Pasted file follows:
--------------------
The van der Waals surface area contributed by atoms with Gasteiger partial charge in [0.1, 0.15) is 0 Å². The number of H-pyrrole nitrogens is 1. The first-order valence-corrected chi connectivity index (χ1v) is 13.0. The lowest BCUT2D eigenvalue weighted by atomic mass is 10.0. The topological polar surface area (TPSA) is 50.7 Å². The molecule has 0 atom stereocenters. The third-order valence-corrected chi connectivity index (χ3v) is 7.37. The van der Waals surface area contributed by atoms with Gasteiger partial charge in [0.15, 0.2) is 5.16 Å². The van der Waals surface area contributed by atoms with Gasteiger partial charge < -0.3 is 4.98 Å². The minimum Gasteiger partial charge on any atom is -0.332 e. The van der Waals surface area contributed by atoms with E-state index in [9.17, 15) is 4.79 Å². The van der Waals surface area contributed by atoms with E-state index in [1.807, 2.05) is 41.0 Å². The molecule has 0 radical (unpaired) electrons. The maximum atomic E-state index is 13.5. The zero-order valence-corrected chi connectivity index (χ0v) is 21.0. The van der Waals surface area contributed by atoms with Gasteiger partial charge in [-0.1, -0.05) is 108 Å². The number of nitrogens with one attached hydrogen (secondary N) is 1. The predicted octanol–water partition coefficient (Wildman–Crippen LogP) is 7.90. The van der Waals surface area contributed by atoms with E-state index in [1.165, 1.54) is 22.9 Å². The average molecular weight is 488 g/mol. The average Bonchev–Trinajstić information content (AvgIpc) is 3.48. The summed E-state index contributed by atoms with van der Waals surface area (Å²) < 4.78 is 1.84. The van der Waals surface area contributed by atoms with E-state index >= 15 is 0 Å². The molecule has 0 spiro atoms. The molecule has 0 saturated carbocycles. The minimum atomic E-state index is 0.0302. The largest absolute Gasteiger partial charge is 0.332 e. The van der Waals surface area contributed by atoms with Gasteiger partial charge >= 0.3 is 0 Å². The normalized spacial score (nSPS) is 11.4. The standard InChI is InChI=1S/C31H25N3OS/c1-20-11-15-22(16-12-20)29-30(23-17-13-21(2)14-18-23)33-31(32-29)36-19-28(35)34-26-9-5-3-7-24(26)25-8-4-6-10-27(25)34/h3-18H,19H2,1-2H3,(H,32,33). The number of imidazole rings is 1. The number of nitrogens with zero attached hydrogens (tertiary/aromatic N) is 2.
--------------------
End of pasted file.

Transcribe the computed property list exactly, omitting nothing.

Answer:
The van der Waals surface area contributed by atoms with Gasteiger partial charge in [0.1, 0.15) is 0 Å². The number of H-pyrrole nitrogens is 1. The first-order valence-corrected chi connectivity index (χ1v) is 13.0. The lowest BCUT2D eigenvalue weighted by atomic mass is 10.0. The topological polar surface area (TPSA) is 50.7 Å². The molecule has 0 atom stereocenters. The third-order valence-corrected chi connectivity index (χ3v) is 7.37. The van der Waals surface area contributed by atoms with Gasteiger partial charge in [0.15, 0.2) is 5.16 Å². The van der Waals surface area contributed by atoms with Gasteiger partial charge < -0.3 is 4.98 Å². The minimum Gasteiger partial charge on any atom is -0.332 e. The van der Waals surface area contributed by atoms with E-state index in [9.17, 15) is 4.79 Å². The van der Waals surface area contributed by atoms with E-state index in [1.807, 2.05) is 41.0 Å². The molecule has 0 radical (unpaired) electrons. The maximum atomic E-state index is 13.5. The zero-order valence-corrected chi connectivity index (χ0v) is 21.0. The van der Waals surface area contributed by atoms with Gasteiger partial charge in [-0.1, -0.05) is 108 Å². The number of nitrogens with one attached hydrogen (secondary N) is 1. The predicted octanol–water partition coefficient (Wildman–Crippen LogP) is 7.90. The van der Waals surface area contributed by atoms with E-state index in [1.165, 1.54) is 22.9 Å². The average molecular weight is 488 g/mol. The average Bonchev–Trinajstić information content (AvgIpc) is 3.48. The summed E-state index contributed by atoms with van der Waals surface area (Å²) < 4.78 is 1.84. The van der Waals surface area contributed by atoms with E-state index >= 15 is 0 Å². The molecule has 0 spiro atoms. The molecule has 0 saturated carbocycles. The minimum atomic E-state index is 0.0302. The largest absolute Gasteiger partial charge is 0.332 e. The van der Waals surface area contributed by atoms with Gasteiger partial charge >= 0.3 is 0 Å². The normalized spacial score (nSPS) is 11.4. The standard InChI is InChI=1S/C31H25N3OS/c1-20-11-15-22(16-12-20)29-30(23-17-13-21(2)14-18-23)33-31(32-29)36-19-28(35)34-26-9-5-3-7-24(26)25-8-4-6-10-27(25)34/h3-18H,19H2,1-2H3,(H,32,33). The number of imidazole rings is 1. The number of nitrogens with zero attached hydrogens (tertiary/aromatic N) is 2.